Prevalence of Silent Celiac Disease in Patients with Dyspepsia

Ersan Özaslan; Sertuğ Akkorlu; Erdal Eskioğlu; Burçak Kayhan
March 2007
Digestive Diseases & Sciences;Mar2007, Vol. 52 Issue 3, p692
Academic Journal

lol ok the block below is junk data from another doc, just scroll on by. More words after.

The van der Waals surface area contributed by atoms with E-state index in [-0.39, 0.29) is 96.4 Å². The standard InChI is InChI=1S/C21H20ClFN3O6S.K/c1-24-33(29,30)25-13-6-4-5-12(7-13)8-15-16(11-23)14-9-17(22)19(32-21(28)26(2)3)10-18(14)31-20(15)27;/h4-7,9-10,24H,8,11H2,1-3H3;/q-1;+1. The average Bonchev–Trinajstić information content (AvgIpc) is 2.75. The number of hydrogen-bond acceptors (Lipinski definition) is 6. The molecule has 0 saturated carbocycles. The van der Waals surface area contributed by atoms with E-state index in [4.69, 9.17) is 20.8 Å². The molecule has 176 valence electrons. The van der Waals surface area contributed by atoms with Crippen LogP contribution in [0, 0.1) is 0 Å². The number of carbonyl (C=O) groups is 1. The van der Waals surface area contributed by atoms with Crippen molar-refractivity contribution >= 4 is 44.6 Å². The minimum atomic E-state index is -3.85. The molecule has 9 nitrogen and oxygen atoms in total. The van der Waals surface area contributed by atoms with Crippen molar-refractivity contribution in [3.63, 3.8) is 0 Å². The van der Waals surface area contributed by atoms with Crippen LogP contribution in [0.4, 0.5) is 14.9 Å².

Abstract??Celiac disease (CD) has become more common than in the past, although it frequently remains undetected for long periods of time. One reason for this is failure by health care professionals to recognize the variable clinical manifestations of CD and to perform the appropriate tests to make the diagnosis. Although dyspepsia may be part of a clinical spectrum in CD patients, there are scarce data about its prevalence in silent CD. We aimed to determine the prevalence of CD in otherwise healthy dyspeptic patients by means of serologic screening followed by endoscopic biopsies if appropriate. Anti-endomysium antibody assay was positive in 3 of 196 patients. All 3 were female, ages ranged from 19?52 years (mean ? SD age, 36?16 years). Duodenal biopsies were compatible with CD in all, whereas abnormal endoscopic findings were noted in 2. Therefore, a 1.5% prevalence of CD was observed in this study group. The odds ratio for CD was 2.57 (95% confidence interval) in comparison with the general population. CD should be kept in mind as a cause of dyspepsia during clinical activities. The association between these 2 conditions is, at most, weak, but a gluten-free diet may still bring symptomatic relief for dyspeptic symptoms in CD. During endoscopic examination for dyspepsia, if indicated, endoscopists should carefully inspect the duodenum for CD findings. Although routine serologic screening can not be recommended, it may be appropriate for the patients with refractory dyspepsia, especially females.


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